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Trademark Registration

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The following trademark registration overview will provide a brief introduction to certain information of important for any inventor, entrepreneur or business seeking to register and/or protect their trademarks.

Federal and State Law Trademarks

Trademark Registration OverviewTrademark protection in the US come from three sources (see: trademark laws): 1) federal law, 2) state law, and  3) common law. Each source has its own requirements and levels of trademark protection; however, a federal trademark registration provides the most legal protection for your trademark. To qualify for federal registration, the trademark must be used in interstate commerce. This means the trademark must be used on a product or service that crosses state or national lines, or that affects commerce crossing those lines. (i.e., an internet business or a business with national or international customers, such as a hotel). If a trademark is used solely in one state, depending on the requirements of that specific state, the trademark can be registered in that state. State trademark registration can protect your trademark in that state alone, whereas a federally registered trademark allows you the benefit of protecting your trademark nationwide. Thus, to enjoy the maximum protections under the law, the best option is to register your trademark with the United States Patent and Trademark Office.

Common Law Trademarks

Common law trademarks are those that have not been registered under federal or state trademark law, but for whatever reason, the trademark owner decided not to officially prosecute and register its trademark. Despite the failure to register the trademark, under common law, a trademark owner may develop certain enforceable rights in a limited geographic area in which the trademark is used and/or advertised. However, because the trademark owner does not hold a federal or state trademark registration, the trademark is not entitled to the legal presumption of validity and enforceability enjoyed by registered trademark owners. As a result, common law trademarks are often very difficult to enforce.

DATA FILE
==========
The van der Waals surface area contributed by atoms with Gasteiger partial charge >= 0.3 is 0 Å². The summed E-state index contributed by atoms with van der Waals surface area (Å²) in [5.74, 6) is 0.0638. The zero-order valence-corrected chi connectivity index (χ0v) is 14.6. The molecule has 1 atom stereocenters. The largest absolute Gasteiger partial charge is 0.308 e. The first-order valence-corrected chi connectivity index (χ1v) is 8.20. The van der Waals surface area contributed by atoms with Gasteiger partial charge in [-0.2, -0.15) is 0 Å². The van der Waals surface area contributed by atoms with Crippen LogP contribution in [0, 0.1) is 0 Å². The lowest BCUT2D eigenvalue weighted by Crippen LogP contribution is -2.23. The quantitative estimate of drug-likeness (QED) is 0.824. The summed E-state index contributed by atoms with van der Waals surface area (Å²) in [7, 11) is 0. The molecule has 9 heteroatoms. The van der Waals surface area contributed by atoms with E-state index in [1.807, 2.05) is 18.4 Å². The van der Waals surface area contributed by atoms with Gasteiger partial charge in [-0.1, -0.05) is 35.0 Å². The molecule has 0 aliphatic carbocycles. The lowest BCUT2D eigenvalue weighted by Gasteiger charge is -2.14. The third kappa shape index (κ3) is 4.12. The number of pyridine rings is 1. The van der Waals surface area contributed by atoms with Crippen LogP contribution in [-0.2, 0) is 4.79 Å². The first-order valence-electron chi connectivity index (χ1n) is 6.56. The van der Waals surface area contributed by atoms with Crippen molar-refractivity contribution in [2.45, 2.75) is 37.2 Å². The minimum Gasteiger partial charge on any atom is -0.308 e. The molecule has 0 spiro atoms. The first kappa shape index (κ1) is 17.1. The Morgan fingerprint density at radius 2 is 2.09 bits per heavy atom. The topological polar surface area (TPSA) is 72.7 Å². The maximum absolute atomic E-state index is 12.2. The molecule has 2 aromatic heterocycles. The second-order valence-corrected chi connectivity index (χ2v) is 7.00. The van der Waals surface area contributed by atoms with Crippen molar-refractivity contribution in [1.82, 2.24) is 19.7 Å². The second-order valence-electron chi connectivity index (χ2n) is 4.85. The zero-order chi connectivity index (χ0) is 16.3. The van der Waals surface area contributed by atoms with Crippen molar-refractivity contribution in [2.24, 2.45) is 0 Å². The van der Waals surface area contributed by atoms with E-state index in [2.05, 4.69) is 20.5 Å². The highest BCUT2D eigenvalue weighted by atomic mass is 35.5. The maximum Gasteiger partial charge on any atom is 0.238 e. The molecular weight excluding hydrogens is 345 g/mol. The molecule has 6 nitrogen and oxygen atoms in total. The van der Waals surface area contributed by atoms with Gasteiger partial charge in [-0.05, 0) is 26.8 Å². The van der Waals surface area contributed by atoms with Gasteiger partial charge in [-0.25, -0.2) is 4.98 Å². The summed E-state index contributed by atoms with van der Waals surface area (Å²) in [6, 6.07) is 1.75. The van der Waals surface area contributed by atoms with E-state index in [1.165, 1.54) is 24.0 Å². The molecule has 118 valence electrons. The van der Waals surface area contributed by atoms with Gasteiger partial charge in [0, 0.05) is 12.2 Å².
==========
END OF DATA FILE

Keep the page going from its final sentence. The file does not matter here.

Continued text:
Benefits of Federal Registration

There are many benefits of federal trademark registration. The biggest advantage is having nationwide priority over the exclusive rights to use the trademark. This gives the owner protection throughout the nation, regardless of where the owner uses the trademark. Additional benefits include:

  • Potential to have your trademark considered “incontestable”
  • Automatic right to sue in U.S. federal courts
  • The ability to recover the maximum amount of damages in a trademark suit
  • Ability to use of the ® (circle R) symbol
  • Deters others from using your trademark
  • Various advantages if you end up in court
  • Ease of foreign trademark registration

Trademarks That Can be Registered

Not everything can be federally registered as a trademark. When selecting a trademark, consider the following that cannot be registered as a trademark with the USPTO:

  • If your trademark is confusingly similar to a previously registered trademark, your application will be refused.
  • If your trademark is considered merely descriptive, registration will be refused. This could mean that your trademark is merely descriptive of the goods it represents, descriptive of a quality or feature of the goods, geographically descriptive, or descriptive of an individual by using a surname.
  • Trademarks cannot be immoral, deceptive, or scandalous.

Types of Federal Trademark Applications

An individual may file an application based on an intent to use the trademark in interstate commerce, or based on actual use in interstate commerce. An intent to use application must be based on a “bona fide” intention to use the trademark in commerce in the future as the signifying source of goods, products and/or services that will be offered. This allows an individual to establish some trademark rights before actual use of the trademark has begun. An application based on actual use means that the trademark is currently being used in interstate commerce.